If that requires a move up to the top of the draft, do that. If it takes sneaky patience to wait and grab the player you believe in while others reach — Jayden Daniels, Michael Penix Jr. or someone else — so be it.

At some point, Schoen  undoubtedly will see another alert on his watch or phone that portends doom, that makes it feel as if all of the work has been for nothing. He’ll have to remember 2018 when that happens. Keep pushing, stay strong and decisive, and trust his own sensibilities more than those of other teams. Those are the ones that the Giants hired.

Find someone who gets Daboll fired up and his play-designing juices flowing. Find a quarterback who can make everyone around him better and not have to rely on everyone being better in order for him to excel.

The only thing that can’t happen is for the Giants to head into the 2024 season with Daniel Jones as their clear-cut starter for the foreseeable future. We saw what that brought in 2023. More of the same.

Schoen’s biggest miscalculation  as general manager has been the $160 million Jones contract. That was old Giants thinking. As last season ended with two potential major free agents, he made an immediate commitment to Jones and a tepid one to Saquon Barkley.

Quarterback or running back? Schoen chose the right position, but he chose the wrong guy. How different would the team’s future look today if Jones had played this season on the franchise tag — or left in free agency — while Barkley was signed for another two or three years?

But then Schoen designed the Jones contract with a palatable out after two of the four seasons, essentially turning Jones from a (slightly underpaid) franchise quarterback into a (slightly overpaid) bridge quarterback.

In the next few months, we’ll find out where that bridge leads.

If it’s anywhere close to Buffalo, it’ll be worth it.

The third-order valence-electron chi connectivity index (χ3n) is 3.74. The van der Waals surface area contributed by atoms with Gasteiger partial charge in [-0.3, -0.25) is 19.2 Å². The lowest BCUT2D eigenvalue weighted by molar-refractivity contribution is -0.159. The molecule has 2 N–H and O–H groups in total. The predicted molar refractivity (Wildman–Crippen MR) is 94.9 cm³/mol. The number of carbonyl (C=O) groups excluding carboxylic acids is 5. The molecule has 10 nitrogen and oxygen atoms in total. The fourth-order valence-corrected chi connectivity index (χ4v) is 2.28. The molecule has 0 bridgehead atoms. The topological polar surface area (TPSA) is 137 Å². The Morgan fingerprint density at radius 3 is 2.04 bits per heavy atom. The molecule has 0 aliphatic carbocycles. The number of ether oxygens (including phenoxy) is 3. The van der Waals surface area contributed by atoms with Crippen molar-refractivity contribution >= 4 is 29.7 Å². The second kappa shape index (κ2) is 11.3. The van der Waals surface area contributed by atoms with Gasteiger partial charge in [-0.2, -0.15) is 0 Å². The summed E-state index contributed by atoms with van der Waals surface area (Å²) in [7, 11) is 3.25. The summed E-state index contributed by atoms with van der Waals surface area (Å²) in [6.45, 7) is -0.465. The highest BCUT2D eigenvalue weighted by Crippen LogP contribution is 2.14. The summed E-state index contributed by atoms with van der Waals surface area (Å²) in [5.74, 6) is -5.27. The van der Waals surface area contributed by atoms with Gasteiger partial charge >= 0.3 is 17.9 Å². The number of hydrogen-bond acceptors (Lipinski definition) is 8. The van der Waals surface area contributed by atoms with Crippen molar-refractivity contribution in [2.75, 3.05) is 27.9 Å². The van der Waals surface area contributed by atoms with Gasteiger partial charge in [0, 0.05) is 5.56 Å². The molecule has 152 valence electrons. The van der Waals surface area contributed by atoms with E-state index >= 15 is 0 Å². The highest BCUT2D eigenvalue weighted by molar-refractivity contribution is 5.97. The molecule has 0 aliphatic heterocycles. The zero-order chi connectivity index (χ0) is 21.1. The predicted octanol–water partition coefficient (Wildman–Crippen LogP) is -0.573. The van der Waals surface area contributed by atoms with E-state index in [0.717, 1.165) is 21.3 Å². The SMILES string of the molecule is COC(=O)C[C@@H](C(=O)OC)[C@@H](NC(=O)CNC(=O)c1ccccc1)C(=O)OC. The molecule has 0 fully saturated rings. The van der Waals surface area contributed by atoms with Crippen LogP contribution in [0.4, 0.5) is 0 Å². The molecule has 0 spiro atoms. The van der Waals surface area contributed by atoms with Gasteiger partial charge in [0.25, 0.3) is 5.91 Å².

If it’s back to where Schoen and the Giants started out, it won’t be.

There are other hard decisions for Schoen in the coming offseason, including what to do with Barkley, how to fix the offensive line, adding edge rushers and finding a clear No. 1 receiver. All of those calls, though, are peripheral ones in today’s NFL. It’s the quarterback who makes or breaks the franchise. The one the Giants are tied to now is breaking them.

As for those inevitable Bills comparisons: It’s important to remember that after making the playoffs in 2017 — Schoen’s first year with them and their first postseason appearance in 17 years — they dumped the quarterback who brought them there (who happens to be current Giant Tyrod Taylor), went 6-10 in 2018 with Allen as a rookie, and have won at least 10 games each season since.

Schoen has matched that overall timeline minus the painful learning curve season of a rookie quarterback with a bright future. Maybe that will come next year. Maybe they’ll be strong enough otherwise to push through it.

Whatever happens, it feels as if Schoen has some catching up to do to reach the same results he achieved at his former place of business.

Monday gives him his next chance to close the gap.